“Hurray Trento and Trieste, Hurray for war”: these were the words pronounced by the crowd gathered in May, the 5th, 1915 at the end of the speech of Gabrile D'Annunzio (1863-1938).
The decision to intervene in the war or to remain neutral generated a heated political debate in Italy.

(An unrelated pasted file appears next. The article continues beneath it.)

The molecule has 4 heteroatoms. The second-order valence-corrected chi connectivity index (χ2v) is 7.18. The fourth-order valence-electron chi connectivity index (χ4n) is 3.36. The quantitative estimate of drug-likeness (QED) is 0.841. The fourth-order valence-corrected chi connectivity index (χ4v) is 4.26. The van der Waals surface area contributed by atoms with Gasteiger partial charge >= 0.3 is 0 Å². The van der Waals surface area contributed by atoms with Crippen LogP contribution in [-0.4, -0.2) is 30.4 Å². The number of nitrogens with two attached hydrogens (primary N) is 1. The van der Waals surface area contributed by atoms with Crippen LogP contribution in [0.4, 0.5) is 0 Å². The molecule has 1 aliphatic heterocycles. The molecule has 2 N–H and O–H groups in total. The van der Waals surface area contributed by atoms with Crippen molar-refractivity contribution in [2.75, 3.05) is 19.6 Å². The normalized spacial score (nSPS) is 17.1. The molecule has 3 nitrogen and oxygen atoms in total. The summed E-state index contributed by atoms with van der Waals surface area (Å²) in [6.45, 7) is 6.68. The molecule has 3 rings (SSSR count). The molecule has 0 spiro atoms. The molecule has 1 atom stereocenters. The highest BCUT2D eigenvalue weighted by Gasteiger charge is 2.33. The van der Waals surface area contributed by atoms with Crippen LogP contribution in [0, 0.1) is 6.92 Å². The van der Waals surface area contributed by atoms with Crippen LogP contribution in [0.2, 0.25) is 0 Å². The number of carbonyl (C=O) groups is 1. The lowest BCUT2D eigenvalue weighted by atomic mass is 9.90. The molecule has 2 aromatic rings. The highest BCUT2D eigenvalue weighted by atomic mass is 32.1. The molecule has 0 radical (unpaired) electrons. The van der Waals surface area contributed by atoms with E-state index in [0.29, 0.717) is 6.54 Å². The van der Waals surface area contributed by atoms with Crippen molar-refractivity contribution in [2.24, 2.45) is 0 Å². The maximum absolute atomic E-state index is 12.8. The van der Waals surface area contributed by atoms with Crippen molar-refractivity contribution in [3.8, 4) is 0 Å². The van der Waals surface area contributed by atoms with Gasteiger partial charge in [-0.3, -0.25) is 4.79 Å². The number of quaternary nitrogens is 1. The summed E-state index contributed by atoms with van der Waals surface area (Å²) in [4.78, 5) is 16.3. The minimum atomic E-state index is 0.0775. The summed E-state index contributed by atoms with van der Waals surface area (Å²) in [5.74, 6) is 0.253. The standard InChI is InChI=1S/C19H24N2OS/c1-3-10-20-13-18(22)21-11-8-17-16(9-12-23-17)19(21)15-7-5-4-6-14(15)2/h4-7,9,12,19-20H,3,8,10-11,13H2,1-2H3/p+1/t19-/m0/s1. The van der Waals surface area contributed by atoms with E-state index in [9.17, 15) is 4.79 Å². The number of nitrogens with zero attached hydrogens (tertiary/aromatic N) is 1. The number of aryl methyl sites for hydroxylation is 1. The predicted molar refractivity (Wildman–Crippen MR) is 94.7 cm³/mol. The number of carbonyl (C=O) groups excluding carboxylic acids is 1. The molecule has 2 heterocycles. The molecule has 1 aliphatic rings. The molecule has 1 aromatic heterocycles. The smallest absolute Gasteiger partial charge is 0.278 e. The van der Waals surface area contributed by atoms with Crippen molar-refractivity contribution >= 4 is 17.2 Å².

At the outbreak of war, Italian intellectuals, politicians and citizens were divided on two fronts: on the one hand the interventionists and on the other the neutralis. The motives of the two opinions were different. Interventionists expected that through the participation in the war Italy could accomplish the “Risorgimento” and finally become a great power. Their positions, diffused through mass demonstrations and supported by the press, finally prevailed.